American Century Plant Plant Information


American Century Plant grows in the following 6 states:

Arizona, California, Florida, Hawaii, Louisiana, Texas


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The following information is licensed as Creative Commons content from Wikipedia and the USDA.
More information about American Century Plant may be found here, or from the US Department of Agriculture.

Despite the common name "American aloe", it is not closely related to plants in the genus Aloe.Agave americana, common names sentry plant, century plant,maguey, or American aloe, is a species of flowering plant in the family Agavaceae, native to Mexico, and the United States in New Mexico, Arizona and Texas. Today, it is cultivated worldwide as an ornamental plant. It has become naturalized in many regions, including the West Indies, parts of South America, the southern Mediterranean Basin, and parts of Africa, India, China, Thailand, and Australia.

Although it is called the century plant, it typically lives only 10 to 30 years. It has a spread around 6-10 ft (1.8-3.0 m) with gray-green leaves of 3-5 ft (0.9-1.5 m) long, each with a prickly margin and a heavy spike at the tip that can pierce deeply. Near the end of its life, the plant sends up a tall, branched stalk, laden with yellow blossoms, that may reach a total height up to 25-30 ft (8-9 m) tall.
Its common name derives from its semelparous nature of flowering only once at the end of its long life. The plant dies after flowering, but produces suckers or adventitious shoots from the base, which continue its growth.
A. americana was one of the many species described by Carl Linnaeus in the 1753 edition of Species Plantarum, with the binomial name that is still used today.
A. americana is cultivated as an ornamental plant for the large dramatic form of mature plants - for modernist, drought tolerant, and desert-style cactus gardens - among many planted settings. It is often used in hot climates and where drought conditions occur. The plants can be evocative of 18th-19th-century Spanish colonial and Mexican provincial eras in the Southwestern United States, California, and xeric Mexico.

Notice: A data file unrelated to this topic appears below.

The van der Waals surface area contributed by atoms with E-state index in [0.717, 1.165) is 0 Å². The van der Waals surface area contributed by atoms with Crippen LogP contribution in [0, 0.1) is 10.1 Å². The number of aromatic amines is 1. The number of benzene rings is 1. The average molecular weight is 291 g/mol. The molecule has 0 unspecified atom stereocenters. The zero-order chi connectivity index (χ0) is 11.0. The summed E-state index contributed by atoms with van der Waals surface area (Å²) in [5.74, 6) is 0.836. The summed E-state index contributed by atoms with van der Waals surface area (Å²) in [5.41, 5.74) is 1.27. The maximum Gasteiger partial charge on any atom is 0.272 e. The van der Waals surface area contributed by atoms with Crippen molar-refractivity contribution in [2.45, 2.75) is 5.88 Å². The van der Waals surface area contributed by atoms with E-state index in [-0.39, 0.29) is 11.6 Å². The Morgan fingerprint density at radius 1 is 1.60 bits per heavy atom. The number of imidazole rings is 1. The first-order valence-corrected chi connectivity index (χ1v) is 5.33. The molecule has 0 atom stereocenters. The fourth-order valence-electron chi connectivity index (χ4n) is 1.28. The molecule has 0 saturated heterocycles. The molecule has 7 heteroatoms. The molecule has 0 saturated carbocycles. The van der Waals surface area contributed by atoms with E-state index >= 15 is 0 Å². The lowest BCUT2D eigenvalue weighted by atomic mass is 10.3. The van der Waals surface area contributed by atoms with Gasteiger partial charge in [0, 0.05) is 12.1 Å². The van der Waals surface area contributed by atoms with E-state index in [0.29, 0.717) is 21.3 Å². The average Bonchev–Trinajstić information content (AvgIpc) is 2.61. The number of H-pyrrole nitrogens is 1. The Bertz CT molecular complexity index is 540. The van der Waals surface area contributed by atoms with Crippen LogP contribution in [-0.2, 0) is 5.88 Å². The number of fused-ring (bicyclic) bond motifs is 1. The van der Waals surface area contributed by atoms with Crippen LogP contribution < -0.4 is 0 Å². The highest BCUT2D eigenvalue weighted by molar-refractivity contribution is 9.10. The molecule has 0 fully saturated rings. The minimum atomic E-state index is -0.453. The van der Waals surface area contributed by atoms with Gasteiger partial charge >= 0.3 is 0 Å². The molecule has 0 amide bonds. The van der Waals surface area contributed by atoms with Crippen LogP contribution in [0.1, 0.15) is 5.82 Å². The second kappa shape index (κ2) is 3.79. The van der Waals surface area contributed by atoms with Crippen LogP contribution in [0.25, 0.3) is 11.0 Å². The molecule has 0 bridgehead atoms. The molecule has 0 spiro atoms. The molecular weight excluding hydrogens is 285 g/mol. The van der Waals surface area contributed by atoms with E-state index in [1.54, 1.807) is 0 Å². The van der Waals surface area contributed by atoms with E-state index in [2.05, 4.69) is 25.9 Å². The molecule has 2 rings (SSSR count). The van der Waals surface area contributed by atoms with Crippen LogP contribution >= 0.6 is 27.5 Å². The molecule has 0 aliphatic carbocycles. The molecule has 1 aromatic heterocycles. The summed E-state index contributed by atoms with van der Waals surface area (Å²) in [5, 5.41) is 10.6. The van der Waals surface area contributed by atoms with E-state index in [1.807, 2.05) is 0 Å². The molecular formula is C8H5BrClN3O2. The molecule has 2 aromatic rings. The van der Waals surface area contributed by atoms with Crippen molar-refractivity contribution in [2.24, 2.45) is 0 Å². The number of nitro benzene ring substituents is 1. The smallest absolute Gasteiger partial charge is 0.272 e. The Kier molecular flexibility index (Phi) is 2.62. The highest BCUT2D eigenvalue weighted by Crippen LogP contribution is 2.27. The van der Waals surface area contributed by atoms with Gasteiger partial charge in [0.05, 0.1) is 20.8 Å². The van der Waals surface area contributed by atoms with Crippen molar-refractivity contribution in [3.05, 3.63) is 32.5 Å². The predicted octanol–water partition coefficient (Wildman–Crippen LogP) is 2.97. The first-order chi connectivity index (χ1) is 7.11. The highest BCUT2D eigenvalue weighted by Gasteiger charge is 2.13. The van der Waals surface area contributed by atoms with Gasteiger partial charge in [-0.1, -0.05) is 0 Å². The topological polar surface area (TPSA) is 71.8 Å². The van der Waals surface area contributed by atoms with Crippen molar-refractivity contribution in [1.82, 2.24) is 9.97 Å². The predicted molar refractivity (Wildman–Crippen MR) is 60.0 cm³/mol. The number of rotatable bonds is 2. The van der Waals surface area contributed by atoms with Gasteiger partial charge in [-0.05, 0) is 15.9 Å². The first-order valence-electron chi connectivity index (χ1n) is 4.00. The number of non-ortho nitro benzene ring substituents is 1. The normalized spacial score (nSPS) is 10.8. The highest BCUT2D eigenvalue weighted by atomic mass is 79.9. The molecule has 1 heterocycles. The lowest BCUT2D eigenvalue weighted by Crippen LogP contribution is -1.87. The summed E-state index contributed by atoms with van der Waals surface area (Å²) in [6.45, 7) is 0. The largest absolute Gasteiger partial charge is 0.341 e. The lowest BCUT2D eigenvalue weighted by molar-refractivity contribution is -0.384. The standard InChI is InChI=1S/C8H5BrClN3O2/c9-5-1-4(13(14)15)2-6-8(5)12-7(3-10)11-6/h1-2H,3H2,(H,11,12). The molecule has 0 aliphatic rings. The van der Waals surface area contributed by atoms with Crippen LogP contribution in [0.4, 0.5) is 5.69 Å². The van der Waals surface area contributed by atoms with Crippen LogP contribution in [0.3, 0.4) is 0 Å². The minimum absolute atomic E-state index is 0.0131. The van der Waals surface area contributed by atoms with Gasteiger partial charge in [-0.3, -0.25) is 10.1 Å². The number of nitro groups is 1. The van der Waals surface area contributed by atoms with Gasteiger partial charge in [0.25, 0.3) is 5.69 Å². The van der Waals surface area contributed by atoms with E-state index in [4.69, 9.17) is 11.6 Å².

Two subspecies and two varieties of A. americana are recognized by the World Checklist of Selected Plant Families:
Cultivars include:
(those marked agm, as well as the parent species, have gained the Royal Horticultural Society's Award of Garden Merit).
If the flower stem is cut without flowering, a sweet liquid called aguamiel ("honey water") gathers in the heart of the plant. This may be fermented to produce the drink called pulque. The leaves also yield fibers, known as pita, which are suitable for making rope, matting, or coarse cloth, and are used for embroidery of leather in a technique known as piteado. Both pulque and maguey fiber were important to the economy of pre-Columbian Mexico.
In the tequila-producing regions of Mexico, agaves are called mezcales. The high-alcohol product of agave distillation is called mezcal; A. americana is one of several agaves used for distillation. A mezcal called tequila is produced from Agave tequilana, commonly called "blue agave". The many different types of mezcal include some which may be flavored with the very pungent mezcal worm.Mezcal and tequila, although also produced from agave plants, are different from pulque in their technique for extracting the sugars from the heart of the plant, and in that they are distilled spirits. In mezcal and tequila production, the sugars are extracted from the piñas (or hearts) by heating them in ovens, rather than by collecting aguamiel from the plant's cut stalk. Thus, if one were to distill pulque, it would not be a form of mezcal, but rather a different drink.
Agave nectar is marketed as a natural form of sugar with a low glycemic index that is due to its high fructose content.
The plant figures in the coat of arms of Don Diego de Mendoza, a Native American governor of the village of Ajacuba, Hidalgo.


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